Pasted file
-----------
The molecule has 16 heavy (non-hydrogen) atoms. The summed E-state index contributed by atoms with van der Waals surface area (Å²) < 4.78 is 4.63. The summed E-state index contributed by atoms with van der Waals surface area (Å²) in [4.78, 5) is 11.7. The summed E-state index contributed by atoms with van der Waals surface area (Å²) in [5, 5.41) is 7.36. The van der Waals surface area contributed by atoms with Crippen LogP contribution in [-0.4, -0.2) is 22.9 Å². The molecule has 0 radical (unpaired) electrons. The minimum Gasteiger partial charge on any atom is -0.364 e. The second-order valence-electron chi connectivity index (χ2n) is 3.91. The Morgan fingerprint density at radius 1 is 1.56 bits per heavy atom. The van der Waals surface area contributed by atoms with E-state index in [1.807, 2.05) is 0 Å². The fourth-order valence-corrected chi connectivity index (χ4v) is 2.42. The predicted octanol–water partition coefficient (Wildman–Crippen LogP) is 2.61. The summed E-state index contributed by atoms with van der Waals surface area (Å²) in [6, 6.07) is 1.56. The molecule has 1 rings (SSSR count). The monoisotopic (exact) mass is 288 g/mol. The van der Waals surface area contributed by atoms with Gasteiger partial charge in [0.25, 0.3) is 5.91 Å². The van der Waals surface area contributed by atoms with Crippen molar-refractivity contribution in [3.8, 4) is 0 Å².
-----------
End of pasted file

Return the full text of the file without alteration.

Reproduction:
The molecule has 16 heavy (non-hydrogen) atoms. The summed E-state index contributed by atoms with van der Waals surface area (Å²) < 4.78 is 4.63. The summed E-state index contributed by atoms with van der Waals surface area (Å²) in [4.78, 5) is 11.7. The summed E-state index contributed by atoms with van der Waals surface area (Å²) in [5, 5.41) is 7.36. The van der Waals surface area contributed by atoms with Crippen LogP contribution in [-0.4, -0.2) is 22.9 Å². The molecule has 0 radical (unpaired) electrons. The minimum Gasteiger partial charge on any atom is -0.364 e. The second-order valence-electron chi connectivity index (χ2n) is 3.91. The Morgan fingerprint density at radius 1 is 1.56 bits per heavy atom. The van der Waals surface area contributed by atoms with E-state index in [1.807, 2.05) is 0 Å². The fourth-order valence-corrected chi connectivity index (χ4v) is 2.42. The predicted octanol–water partition coefficient (Wildman–Crippen LogP) is 2.61. The summed E-state index contributed by atoms with van der Waals surface area (Å²) in [6, 6.07) is 1.56. The molecule has 1 rings (SSSR count). The monoisotopic (exact) mass is 288 g/mol. The van der Waals surface area contributed by atoms with Gasteiger partial charge in [0.25, 0.3) is 5.91 Å². The van der Waals surface area contributed by atoms with Crippen molar-refractivity contribution in [3.8, 4) is 0 Å².